Step 7: Prepairing the Glove
Step not show: All the black sections on the glove where originally a "pretty" flower pattern, I covered over this with permanent marked, as I didn't think it gave the right impression ;) some of the pattern can still be seen through the marker but it shouldn't really show too much.
Another draw back of these cheap gloves is that most of the grey "leather" is actually rubber which doesn't bond to the glue gun glue very well.So using the nail file and blade from you knife roughen and scrape this fake leather (rubber) where ever it will come in contact with the glue, to make sure it will bond.
If the gloves you are using are real leather/suede you will not need to do this.
Mark position of your knuckles, not a vital step and can be helpful.
Step 8: Shaping the Pieces.
One major advantage of vinyl is it becomes malleable when heated and will hold its shape when cooled (some lose of shape is to be expected however)
Again lay out your finger pieces in order and in the correct orientation.
Using tweezers so as not to burn your fingers hold each piece in front of the hairdryer for a few moments until it is soft and malleable, then bend to the desired shape, this in most cases this is a simple curve. Hold the piece in the shape whilst it cools and it will retain the curve.
Don't try to make any extreme bends as the vinyl may tear.
Tip: If you can, slip a piece into each of the finger holes of your scissors to hold and cool.
Heating the pieces also heats the tiles self adhesive glue softening it and allowing the pattern paper to be removed is desired, I do not do this this unless the pattern paper happened to be on the side of a piece that would have hot glue applied to it i.e: on the inside of the piece.
The pieces may lose their shape over time this is not the end of the world.
Tip: I do this and the next two steps for each finger before repeating them for the next finger.
Step 9: Rough and Cover
With the piece shaped, check it against the glove so you can know for sure it is correct and which side the glue will be applied.
The smooth vinyl doesn't always bond to the glue as you may like, so again I use the nail file and knife to roughen the glue receiving surface to ensure better adhesion.
Tear of a a piece of tape long enough to cover a section of the "armor", remove the tapes backing paper and apply to the armor, smoothing with your finger, and creases can be smoothed down with the back of a finger nail.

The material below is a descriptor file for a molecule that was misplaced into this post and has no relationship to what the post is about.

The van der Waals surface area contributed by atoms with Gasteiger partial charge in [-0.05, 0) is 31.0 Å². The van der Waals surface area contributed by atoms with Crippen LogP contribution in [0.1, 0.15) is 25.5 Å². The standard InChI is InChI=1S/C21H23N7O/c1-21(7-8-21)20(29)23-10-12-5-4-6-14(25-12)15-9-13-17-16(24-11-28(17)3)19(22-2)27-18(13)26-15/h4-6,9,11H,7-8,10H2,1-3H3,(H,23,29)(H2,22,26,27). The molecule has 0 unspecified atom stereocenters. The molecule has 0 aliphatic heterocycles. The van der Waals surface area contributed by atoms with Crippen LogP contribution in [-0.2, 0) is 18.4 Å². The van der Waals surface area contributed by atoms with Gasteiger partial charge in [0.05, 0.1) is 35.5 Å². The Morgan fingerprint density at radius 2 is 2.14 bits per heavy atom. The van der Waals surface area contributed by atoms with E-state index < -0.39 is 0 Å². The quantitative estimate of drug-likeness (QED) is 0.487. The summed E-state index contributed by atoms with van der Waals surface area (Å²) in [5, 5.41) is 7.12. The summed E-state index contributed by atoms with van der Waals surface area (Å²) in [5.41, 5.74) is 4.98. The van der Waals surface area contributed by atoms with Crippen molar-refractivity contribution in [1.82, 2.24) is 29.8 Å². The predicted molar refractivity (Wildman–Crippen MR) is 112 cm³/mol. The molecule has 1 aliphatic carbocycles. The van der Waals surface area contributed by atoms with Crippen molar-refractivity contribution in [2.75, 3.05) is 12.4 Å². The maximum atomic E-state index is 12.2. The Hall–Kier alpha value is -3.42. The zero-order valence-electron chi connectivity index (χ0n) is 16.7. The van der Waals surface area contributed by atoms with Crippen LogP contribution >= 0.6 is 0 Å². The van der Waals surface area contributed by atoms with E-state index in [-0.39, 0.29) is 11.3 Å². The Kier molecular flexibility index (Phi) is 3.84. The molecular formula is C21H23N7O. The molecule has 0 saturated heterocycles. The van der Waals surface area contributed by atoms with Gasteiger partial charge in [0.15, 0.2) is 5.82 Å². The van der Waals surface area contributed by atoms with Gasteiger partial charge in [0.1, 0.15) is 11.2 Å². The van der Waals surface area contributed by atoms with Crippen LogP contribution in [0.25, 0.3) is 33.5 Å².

Curl the tape around the edges and press to the underside.
If the piece of tape is not broad enough to cover the whole armor section, or you apply the tape crooked, don't worry just use a smaller piece of tape to cover the remaining section.
The glue wont adhere to the aluminum tape very well so remove much of the excess from the underside.
Be aware of where armor sections will overlap and make a note not to put glue in these areas.
Step 10: Gluing the Fingers
Note: The heat of the glue will soften the vinyl and make it malleable again.
Important: When Gluing the fingers always start at the tips and work your way down.
Remember: The pieces need to overlap, leave the overlap area free from glue.
Gluing the pieces on can be approached in a few different ways choose the best for you.
Either apply the glue to the armor piece or the the glove itself (having first marked where it will go).
You can either place something in the glove (thick marker pen, or padding) and glue the pieces on using you knuckle marks as a guild, or as I chose to do, wear the glove when gluing.
Obviously this comes with some risk, the hot glue gets very hot, so I wore one of the second set of gloves inside of the actual glove and on the wrong hand, so the protection was on the back of my hand to save me from burning.
Wearing the glove when gluing has makes it easy to make adjustments before the glue cools and sets,and lets you test the movement is free, also it allows you to mold the pieces to your digits.
When doing the third section of each of the four fingers (F1A, F2A, F3A and F4A) the narrow sections that go between the fingers is often the hardest place to get the glue to bond and may need to be revisited once the glue cools and re-glued.
Test the movement often to make sure you are not locking any joints with glue.
Step 11: Glueing the Hand.
Lay your armor section out on the hand to ensure you have the correct orientations.
Remember 1: The broader ends of the Wrist and Knuckle sections go to the Thumb side.
Remember 2: No glue on the overlaps especially at the base of the "Hand" section.
Note: With the hand start at the wrist and work to the knuckles.
Shape and cover your pieces. The "Hand" Section will probably require two and a half strips of tape.
Glue the "Wrist" section on first, if it overlaps the end of your glove, as mine does, do not put any glue in this area.
Glue the "hand" section next leaving a large area towards the wrist without glue to allow the "Wrist" section to move under it. Use the heat from the glue to mold the section to your hand, and make sure the indent is in line with the thumb.
When gluing on the the "Knuckle" section you are actually going to glue it only to the base of fingers 1 and 4, so ensure you have plenty. of glue in those areas.
The "Knuckle" section will arc over the base of fingers 2 and 3 and not be attached to them. When making a fist the "Knuckle" section will mover with the fingers.
You may wont to go back and check all the glue points, especially on the sides of the fingers and re-glue if needed.
Step 12: The Cuff
Step 13: Embelishments and Alternatives.
As you can see I have added some further aesthetic embellishments.
Spikes: I had some paper mache spikes around form an earlier project, I covered them in the tape, then scraped of a small section of tape from the knuckle section where each would go, roughened the exposed vinyl slightly with the tip of my knife and glued the spikes in place.
Fake Rivet Heads: Using some of the vinyl off cuts, tape and a hole punch I made some self adhesive rivet heads so give it a more authentic or industrial look, whilst I like the look I'm not sure how long they will last as the tile's glues doesn't adhere to the tape very well.
If you are unable to find Aluminum tape I'm sure you could paint the armor instead, I would use Acrylic Paint as it will bend with the vinyl with out chipping.
If you would like to make more elaborate armor plates this should be fine provided you use the basic pattern and add to it.
Thanks for reading my Instructable please leave feedback and let me know of any mistakes I have made (including spelling and Grammar)